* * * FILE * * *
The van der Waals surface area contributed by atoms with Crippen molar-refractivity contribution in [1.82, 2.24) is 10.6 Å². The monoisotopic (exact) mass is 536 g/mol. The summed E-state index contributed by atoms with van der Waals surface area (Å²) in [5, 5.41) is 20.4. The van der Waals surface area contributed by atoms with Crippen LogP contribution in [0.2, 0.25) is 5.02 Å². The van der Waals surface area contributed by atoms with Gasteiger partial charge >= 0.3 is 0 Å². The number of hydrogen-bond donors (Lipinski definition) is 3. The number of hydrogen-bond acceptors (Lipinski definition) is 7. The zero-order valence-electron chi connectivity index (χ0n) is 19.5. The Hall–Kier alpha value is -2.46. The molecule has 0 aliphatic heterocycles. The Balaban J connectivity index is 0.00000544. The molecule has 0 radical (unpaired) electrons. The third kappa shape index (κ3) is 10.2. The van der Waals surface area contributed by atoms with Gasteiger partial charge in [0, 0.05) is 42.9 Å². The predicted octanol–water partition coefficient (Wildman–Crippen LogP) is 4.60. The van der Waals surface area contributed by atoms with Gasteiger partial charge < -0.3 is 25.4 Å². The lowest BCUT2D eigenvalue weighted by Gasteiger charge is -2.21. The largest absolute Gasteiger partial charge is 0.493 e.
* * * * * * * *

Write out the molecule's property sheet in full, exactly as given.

The van der Waals surface area contributed by atoms with Crippen molar-refractivity contribution in [1.82, 2.24) is 10.6 Å². The monoisotopic (exact) mass is 536 g/mol. The summed E-state index contributed by atoms with van der Waals surface area (Å²) in [5, 5.41) is 20.4. The van der Waals surface area contributed by atoms with Crippen LogP contribution in [0.2, 0.25) is 5.02 Å². The van der Waals surface area contributed by atoms with Gasteiger partial charge >= 0.3 is 0 Å². The number of hydrogen-bond donors (Lipinski definition) is 3. The number of hydrogen-bond acceptors (Lipinski definition) is 7. The zero-order valence-electron chi connectivity index (χ0n) is 19.5. The Hall–Kier alpha value is -2.46. The molecule has 0 aliphatic heterocycles. The Balaban J connectivity index is 0.00000544. The molecule has 0 radical (unpaired) electrons. The third kappa shape index (κ3) is 10.2. The van der Waals surface area contributed by atoms with Gasteiger partial charge in [0, 0.05) is 42.9 Å². The predicted octanol–water partition coefficient (Wildman–Crippen LogP) is 4.60. The van der Waals surface area contributed by atoms with Gasteiger partial charge < -0.3 is 25.4 Å². The lowest BCUT2D eigenvalue weighted by Gasteiger charge is -2.21. The largest absolute Gasteiger partial charge is 0.493 e.